740 Court Street



    Style:                        Folk House – Gable Front Style

    Description:              This is an asymmetrical two story wood frame building with a block foundation and vinyl siding.  Decorative elements include a curved wraparound porch with Doric columns on brick pillars and wood railing, and a one story semi-hexagonal bay on the east side.  A single story wing on the rear extends west of the main structure, providing a small side porch.


Significant Period:

    Construction Date:     circa 1870

    Architect/Builder:       Unknown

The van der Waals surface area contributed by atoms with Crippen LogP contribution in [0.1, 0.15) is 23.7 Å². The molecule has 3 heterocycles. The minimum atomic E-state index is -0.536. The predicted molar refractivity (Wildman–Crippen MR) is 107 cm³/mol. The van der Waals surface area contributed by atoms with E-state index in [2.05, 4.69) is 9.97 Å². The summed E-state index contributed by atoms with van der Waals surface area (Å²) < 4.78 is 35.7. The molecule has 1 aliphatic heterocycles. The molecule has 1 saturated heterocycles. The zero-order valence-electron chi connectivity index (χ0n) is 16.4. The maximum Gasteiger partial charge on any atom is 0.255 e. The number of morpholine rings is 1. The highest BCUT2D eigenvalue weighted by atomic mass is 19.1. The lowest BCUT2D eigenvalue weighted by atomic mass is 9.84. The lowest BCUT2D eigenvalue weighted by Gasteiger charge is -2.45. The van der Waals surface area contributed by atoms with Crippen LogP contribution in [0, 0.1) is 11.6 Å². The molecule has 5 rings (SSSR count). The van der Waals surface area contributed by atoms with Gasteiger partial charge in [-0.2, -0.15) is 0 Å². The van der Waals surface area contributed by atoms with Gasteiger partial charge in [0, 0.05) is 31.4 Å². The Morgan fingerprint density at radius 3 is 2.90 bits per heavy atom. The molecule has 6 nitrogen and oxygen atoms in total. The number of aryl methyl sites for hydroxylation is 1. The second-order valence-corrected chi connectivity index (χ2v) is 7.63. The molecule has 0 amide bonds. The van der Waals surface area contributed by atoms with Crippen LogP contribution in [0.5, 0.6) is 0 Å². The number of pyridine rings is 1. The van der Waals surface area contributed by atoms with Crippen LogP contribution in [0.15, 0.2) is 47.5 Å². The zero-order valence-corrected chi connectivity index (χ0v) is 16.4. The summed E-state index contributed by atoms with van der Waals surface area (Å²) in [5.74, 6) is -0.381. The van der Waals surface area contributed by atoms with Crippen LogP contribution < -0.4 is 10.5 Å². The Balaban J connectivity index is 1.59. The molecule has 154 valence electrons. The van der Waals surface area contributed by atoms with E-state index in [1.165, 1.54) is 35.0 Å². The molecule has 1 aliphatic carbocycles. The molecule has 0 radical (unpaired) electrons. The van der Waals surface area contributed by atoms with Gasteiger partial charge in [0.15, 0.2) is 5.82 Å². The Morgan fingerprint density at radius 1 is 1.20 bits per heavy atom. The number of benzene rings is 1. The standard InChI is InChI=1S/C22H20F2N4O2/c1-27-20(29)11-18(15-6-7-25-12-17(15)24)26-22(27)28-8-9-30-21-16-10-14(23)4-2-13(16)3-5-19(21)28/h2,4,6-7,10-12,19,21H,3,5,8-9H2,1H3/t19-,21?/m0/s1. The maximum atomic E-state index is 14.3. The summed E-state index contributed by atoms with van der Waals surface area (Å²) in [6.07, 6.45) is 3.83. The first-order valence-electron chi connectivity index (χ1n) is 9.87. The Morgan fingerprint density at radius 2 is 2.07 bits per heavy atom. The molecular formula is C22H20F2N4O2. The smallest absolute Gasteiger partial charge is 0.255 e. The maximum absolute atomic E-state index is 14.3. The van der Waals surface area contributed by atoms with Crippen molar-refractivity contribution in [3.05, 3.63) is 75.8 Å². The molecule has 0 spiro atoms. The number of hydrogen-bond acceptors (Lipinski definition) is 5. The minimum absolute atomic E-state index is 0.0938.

Context:                    Property taxes were paid by S. A. Jones (resided elsewhere) throughout the 1870’s and 1880’s.  The first documented resident was John Manwarring in 1873.  His business was wallpaper, blank books, and stationary.  Seldon E. Jones (son of S.A. Jones) a bookkeeper, and Thomas Jones a laborer, lived there in 1877.  James or John Johnson, oil speculator, lived there from 1883 to 1887.  Wesley W. Phelps, city engineer, resided in 1888.  Myron E. Wright, a traveling salesman, lived there in 1890.  The Fillmore M. Taylor family was there from 1893 to 1900.  He was a dealer in shelf and heavy hardware, stoves and tin ware at 903 Military Street.  Allan L. Marzolf, a train dispatcher for Pere Marquette Railway, lived there in 1901 and 1902.  Mary J. Miller, widow of Ebenezer Miller, resided from 1906 to 1910.  James Plunkett, a conductor for Grand Truck Railway, and his wife Susie were there 1912 and 1913.  Lois C. Steele, a piano teacher and clerk at Sperry’s, lived there from 1915 to 1921.  Samuel A. Holcombe resided in 1923.  Walter W., a sales manager for W. T. Wilson, and Florence Sanderson lived there from 1930 to 1939.